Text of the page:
Sen. Mike Johanns shook up the political landscape in Nebraska on Monday with an announcement that he will not seek re-election next year.
Johanns' sudden declaration opens up a Senate seat in 2014, turning all eyes swiftly to Gov. Dave Heineman, who will complete his governorship at the end of next year.
Heineman, who rejected Republican efforts to recruit him as a Senate candidate in 2012, said he'll take a look at the opening during the next few weeks.
"I'll think about it," the governor told a late-afternoon news conference.
"But thinking does not mean I'm running," he said.
Republican Rep. Jeff Fortenberry, who also had considered a 2012 Senate bid, wasted no time in declaring his interest.
"Given this turn of events," the 1st District congressman said, "I feel compelled to say I will consider a run for the United States Senate."
Johanns said his decision was entirely personal, not centered on frustration with a partisan and often paralyzed Senate or based on any health concerns.
"With everything in life, there is a time and a season," Johanns said in a message to Nebraskans co-signed by his wife, Stephanie.
"At the end of this term, we will have been in public service over 32 years. Between the two of us, we have been on the ballot for primary and general elections 16 times and we have served in eight offices.
"It is time to close this chapter of our lives," they wrote.
"We want a quieter time with our focus on each other, our family and our faith," they said.
Johanns, a two-term governor and former U.S. secretary of agriculture, was elected to the Senate in 2008.
His departure opens up a Senate seat at the same time Nebraskans will be filling an open governorship with Heineman completing his second and final term.
The sudden Senate opening scrambled the 2014 political canvas, prompting potential candidates in both parties to assess, and in some cases reassess, their plans.
"No one was beating down our door to run against Senator Johanns," Democratic state executive director Jim Rogers said. Now, he said, he expects a number of Democrats to take a look at a wide-open Senate race.
Names were flying through the air in both parties.
Early Republican Senate prospects included Heineman, Fortenberry, Attorney General Jon Bruning, State Treasurer Don Stenberg, former State Treasurer Shane Osborn and a new name, Ben Sasse, the president of Midland University in Fremont.
Heineman said contested primaries have been "a strength of our party" in Nebraska and he hopes there will be multiple candidates.
Two leading Democratic gubernatorial prospects, state Sen. Steve Lathrop of Omaha and former University of Nebraska Regent Chuck Hassebrook of Lyons, could also become Senate possibilities now.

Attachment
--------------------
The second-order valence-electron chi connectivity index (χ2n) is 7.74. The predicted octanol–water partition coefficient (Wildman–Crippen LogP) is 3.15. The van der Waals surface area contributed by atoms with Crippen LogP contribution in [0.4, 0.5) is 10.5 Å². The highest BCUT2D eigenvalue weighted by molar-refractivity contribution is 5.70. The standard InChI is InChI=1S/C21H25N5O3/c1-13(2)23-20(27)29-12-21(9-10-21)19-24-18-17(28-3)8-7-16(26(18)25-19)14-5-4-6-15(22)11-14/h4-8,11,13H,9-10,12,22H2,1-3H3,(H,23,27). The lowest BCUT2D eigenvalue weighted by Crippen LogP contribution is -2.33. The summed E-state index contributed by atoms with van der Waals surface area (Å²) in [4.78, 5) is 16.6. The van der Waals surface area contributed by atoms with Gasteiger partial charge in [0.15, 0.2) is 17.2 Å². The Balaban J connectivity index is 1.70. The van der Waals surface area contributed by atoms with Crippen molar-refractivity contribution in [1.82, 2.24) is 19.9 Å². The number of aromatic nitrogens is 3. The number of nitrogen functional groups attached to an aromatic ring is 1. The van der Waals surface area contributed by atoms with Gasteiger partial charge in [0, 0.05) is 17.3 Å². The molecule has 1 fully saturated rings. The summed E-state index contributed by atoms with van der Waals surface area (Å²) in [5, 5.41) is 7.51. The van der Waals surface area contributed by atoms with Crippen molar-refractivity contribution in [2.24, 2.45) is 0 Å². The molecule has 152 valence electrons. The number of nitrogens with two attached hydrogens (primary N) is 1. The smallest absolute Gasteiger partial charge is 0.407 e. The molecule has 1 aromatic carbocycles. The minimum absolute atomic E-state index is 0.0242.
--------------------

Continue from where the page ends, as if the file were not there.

Other familiar names bouncing around the new landscape included former Lt. Gov. Kim Robak and Lincoln Mayor Chris Beutler.
If Fortenberry should decide to enter the Senate race, then a whole new ballgame opens up in his eastern Nebraska congressional district. Fortenberry was first elected in 2004.
Johanns said his 2009 "cancer scare," when it appeared for a time that a spot on his left lung might be cancer, "changed how I looked at the world."
It put life, family, personal relationships and his faith in focus, he said, and helped him establish priorities.
The spot on his lung turned out to be caused by a fungal infection.
And his health today is excellent, Johanns said during a telephone interview.
"I'm not sure what's next, but I'm going to make sure I have greater control of my schedule," he said.
"I won't retire. I like working. Nebraska is home and we have no plans to change that."
Next year will cap a remarkable political career for Nebraska's senior senator. He has been a member of the Lancaster County Board and the Lincoln City Council.
Johanns was elected governor in 1998, re-elected in 2002, and resigned in 2005 to accept President George W. Bush's nomination to be secretary of agriculture. In 2008, he returned to Nebraska to seek the Senate seat held by Chuck Hagel after Hagel decided not to seek re-election.
Stephanie Johanns is a former Lancaster County commissioner and state senator.
Johanns, 62, was considered a virtual lock to win re-election in 2014.
Heineman said Nebraskans will be "forever thankful for his commitment to serving our citizens, in particular our farmers and ranchers and our veterans."
In the Senate, Johanns has been a dependable conservative voice stressing federal debt reduction and government deregulation. He has parted from the GOP majority in supporting President Barack Obama's nomination of Hagel to be secretary of defense and in championing a new five-year farm program authored by the Senate.
Johanns has compiled a strong pro-life record and has been a leader in limiting or easing Environmental Protection Agency regulations.
"I am personally grateful for Mike's leadership in the Senate and all he has done in helping to smooth my transition," Sen. Deb Fischer said.
"While I am fortunate to have two more years to serve alongside him, I am sad to see Mike leave the Senate," she said. Fischer joined Johanns as Nebraska's junior senator in January after defeating Democratic Senate nominee Bob Kerrey in the 2012 election.